Marketing, customer satisfaction and loyalty

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How the Goodhart’s law makes customer satisfaction surveys fail

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“When a measure becomes a target, it ceases to be a good measure.”. This is the Goodhart’s law and it explains in my opinion why why an awful lot customer satisfaction measures fail.
Let me take two concrete examples that I’ve experienced myself : Audi and Beflius.

in this section I’d like to discuss two concrete examples of customer satisfaction measurement that becomes organizational objectives and therefore cease to be good measurement instruments.

The Belfius case : when you judge your own performance it can only backfire

I already discussed the Belfius case recently and expressed doubts years ago about their satisfaction measurement. The slides of their press conference are available here and if you read them you may notice that the satisfaction claims are a communication exercise. On page 17 for instance they compare themselves to Volvo. Volvo is associated to “safety” and Belfius should be associated to “customer satisfaction”. While this claim is perfectly possible, the reliability of the claims differ largely. The Volvo’s safety claims are based on results provided by an independent testing organism, using the same testing method for all manufacturers, hence allowing this claim to become verifiable for the car manufacturing market. No such homogeneous measure exist for customer satisfaction, hence making Belfius’ claims theoretical and not verifiable.

At Belfius the performance is probably measured by those who are also assessed. This is a very serious bias. The Goodhart’s law applies: the measures becomes a target; hence the risk exists of a biased measure that will eventually deliver the expected results.

The Audi case : when you incentize employee based on customer satisfaction, it can also backfire

The Audi case is even more extreme. Audi dealerships are incentivized on their performance and most particularly on the customer satisfaction scores they obtain. I’ve experienced all the dangers of this when I brought my -rather old- Audi (replaced in the meantime by a Toyota Prius) to maintenance some 5 years ago. When I picked up the car after the regular maintenance I was asked to fill in a satisfaction survey. The employee literally put me under pressure to tick the “extremely satisfied” box, explaining me that he was assessed on this score and that “it was important for him to collect as many very satisfied assessments as possible”.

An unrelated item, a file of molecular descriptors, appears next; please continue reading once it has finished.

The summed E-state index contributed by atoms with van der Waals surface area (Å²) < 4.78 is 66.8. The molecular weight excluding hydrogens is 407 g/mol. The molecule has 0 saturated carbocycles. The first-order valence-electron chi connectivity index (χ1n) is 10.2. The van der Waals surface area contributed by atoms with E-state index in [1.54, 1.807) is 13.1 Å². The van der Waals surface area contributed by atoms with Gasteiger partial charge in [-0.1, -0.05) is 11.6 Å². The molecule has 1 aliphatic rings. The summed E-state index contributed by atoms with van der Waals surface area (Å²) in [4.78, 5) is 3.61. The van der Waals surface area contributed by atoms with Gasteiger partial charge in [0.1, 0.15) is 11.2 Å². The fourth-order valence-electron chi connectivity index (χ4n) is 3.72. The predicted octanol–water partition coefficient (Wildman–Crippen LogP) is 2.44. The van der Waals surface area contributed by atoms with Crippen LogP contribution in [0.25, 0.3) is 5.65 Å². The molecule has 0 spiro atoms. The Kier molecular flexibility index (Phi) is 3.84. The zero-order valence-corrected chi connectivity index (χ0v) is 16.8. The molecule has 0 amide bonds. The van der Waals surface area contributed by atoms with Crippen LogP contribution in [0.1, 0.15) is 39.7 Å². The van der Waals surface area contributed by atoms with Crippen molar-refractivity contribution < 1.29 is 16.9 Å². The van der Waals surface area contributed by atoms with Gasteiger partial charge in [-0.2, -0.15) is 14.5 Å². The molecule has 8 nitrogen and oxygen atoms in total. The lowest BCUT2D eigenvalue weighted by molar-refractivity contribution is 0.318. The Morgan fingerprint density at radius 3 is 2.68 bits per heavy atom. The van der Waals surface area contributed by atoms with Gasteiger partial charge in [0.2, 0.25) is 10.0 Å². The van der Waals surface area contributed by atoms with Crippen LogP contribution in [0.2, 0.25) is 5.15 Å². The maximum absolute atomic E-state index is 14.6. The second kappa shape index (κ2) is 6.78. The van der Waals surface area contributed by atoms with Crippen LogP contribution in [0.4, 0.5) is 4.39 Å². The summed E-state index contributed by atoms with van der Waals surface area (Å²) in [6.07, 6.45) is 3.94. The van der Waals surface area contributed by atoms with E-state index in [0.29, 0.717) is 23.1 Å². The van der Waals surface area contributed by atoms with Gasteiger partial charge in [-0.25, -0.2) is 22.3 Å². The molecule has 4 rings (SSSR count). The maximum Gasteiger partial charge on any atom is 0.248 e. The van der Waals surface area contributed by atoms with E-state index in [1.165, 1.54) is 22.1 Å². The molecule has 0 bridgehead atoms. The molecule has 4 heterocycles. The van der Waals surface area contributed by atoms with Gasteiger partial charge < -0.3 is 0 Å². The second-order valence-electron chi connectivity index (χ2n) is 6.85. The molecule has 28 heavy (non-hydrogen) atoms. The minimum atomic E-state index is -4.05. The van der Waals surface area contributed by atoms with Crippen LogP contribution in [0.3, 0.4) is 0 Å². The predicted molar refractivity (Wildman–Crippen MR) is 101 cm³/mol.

Needless to say that the measure was completely biased and useless.

Conclusion

These 2 examples show that customer satisfaction surveys must be handled for what they are : measurement instruments the accuracy of which needs to be assessed. Academics spend a great deal of time developing reliable scales. This isn’t an easy task.
Yet the challenge doesn’t end when the scale is built. It must still be administrated in a way that avoid bias. In the case of Belfius, linking salaries to satisfaction scores was probably not the best decision to take to ensure that results wouldn’t be biased by employees’ behaviors.

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Author: Pierre-Nicolas Schwab

Pierre-Nicolas est Docteur en Marketing et dirige l'agence d'études de marché IntoTheMinds. Ses domaines de prédilection sont le BigData l'e-commerce, le commerce de proximité, l'HoReCa et la logistique. Il est également chercheur en marketing à l'Université Libre de Bruxelles et sert de coach et formateur à plusieurs organisations et institutions publiques. Il peut être contacté par email, Linkedin ou par téléphone (+32 486 42 79 42)

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